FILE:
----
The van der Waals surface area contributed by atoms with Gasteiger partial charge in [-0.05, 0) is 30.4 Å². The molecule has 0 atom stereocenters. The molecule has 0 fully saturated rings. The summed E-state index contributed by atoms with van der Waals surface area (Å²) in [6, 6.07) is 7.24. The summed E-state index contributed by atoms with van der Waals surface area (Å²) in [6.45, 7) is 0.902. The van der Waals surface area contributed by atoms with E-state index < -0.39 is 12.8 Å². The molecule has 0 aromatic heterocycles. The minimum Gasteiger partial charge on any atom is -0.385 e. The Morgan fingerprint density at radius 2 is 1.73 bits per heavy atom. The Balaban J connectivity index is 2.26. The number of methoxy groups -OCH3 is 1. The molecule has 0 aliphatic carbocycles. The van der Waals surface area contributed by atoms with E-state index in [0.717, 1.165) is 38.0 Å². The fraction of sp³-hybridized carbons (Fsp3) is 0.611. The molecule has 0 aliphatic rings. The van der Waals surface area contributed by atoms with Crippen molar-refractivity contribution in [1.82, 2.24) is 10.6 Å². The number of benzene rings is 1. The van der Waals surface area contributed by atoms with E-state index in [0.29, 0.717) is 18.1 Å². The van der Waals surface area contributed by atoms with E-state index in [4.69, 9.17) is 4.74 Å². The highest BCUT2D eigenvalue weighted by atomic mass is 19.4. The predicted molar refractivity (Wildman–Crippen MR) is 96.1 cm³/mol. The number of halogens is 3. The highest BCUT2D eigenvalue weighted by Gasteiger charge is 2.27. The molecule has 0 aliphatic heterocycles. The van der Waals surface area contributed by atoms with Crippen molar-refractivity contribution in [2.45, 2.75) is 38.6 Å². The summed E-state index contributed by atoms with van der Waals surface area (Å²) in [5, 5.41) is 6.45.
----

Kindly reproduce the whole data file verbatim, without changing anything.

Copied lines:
The van der Waals surface area contributed by atoms with Gasteiger partial charge in [-0.05, 0) is 30.4 Å². The molecule has 0 atom stereocenters. The molecule has 0 fully saturated rings. The summed E-state index contributed by atoms with van der Waals surface area (Å²) in [6, 6.07) is 7.24. The summed E-state index contributed by atoms with van der Waals surface area (Å²) in [6.45, 7) is 0.902. The van der Waals surface area contributed by atoms with E-state index < -0.39 is 12.8 Å². The molecule has 0 aromatic heterocycles. The minimum Gasteiger partial charge on any atom is -0.385 e. The Morgan fingerprint density at radius 2 is 1.73 bits per heavy atom. The Balaban J connectivity index is 2.26. The number of methoxy groups -OCH3 is 1. The molecule has 0 aliphatic carbocycles. The van der Waals surface area contributed by atoms with E-state index in [0.717, 1.165) is 38.0 Å². The fraction of sp³-hybridized carbons (Fsp3) is 0.611. The molecule has 0 aliphatic rings. The van der Waals surface area contributed by atoms with Crippen molar-refractivity contribution in [1.82, 2.24) is 10.6 Å². The number of benzene rings is 1. The van der Waals surface area contributed by atoms with E-state index in [0.29, 0.717) is 18.1 Å². The van der Waals surface area contributed by atoms with E-state index in [4.69, 9.17) is 4.74 Å². The highest BCUT2D eigenvalue weighted by atomic mass is 19.4. The predicted molar refractivity (Wildman–Crippen MR) is 96.1 cm³/mol. The number of halogens is 3. The highest BCUT2D eigenvalue weighted by Gasteiger charge is 2.27. The molecule has 0 aliphatic heterocycles. The van der Waals surface area contributed by atoms with Crippen molar-refractivity contribution in [2.45, 2.75) is 38.6 Å². The summed E-state index contributed by atoms with van der Waals surface area (Å²) in [5, 5.41) is 6.45.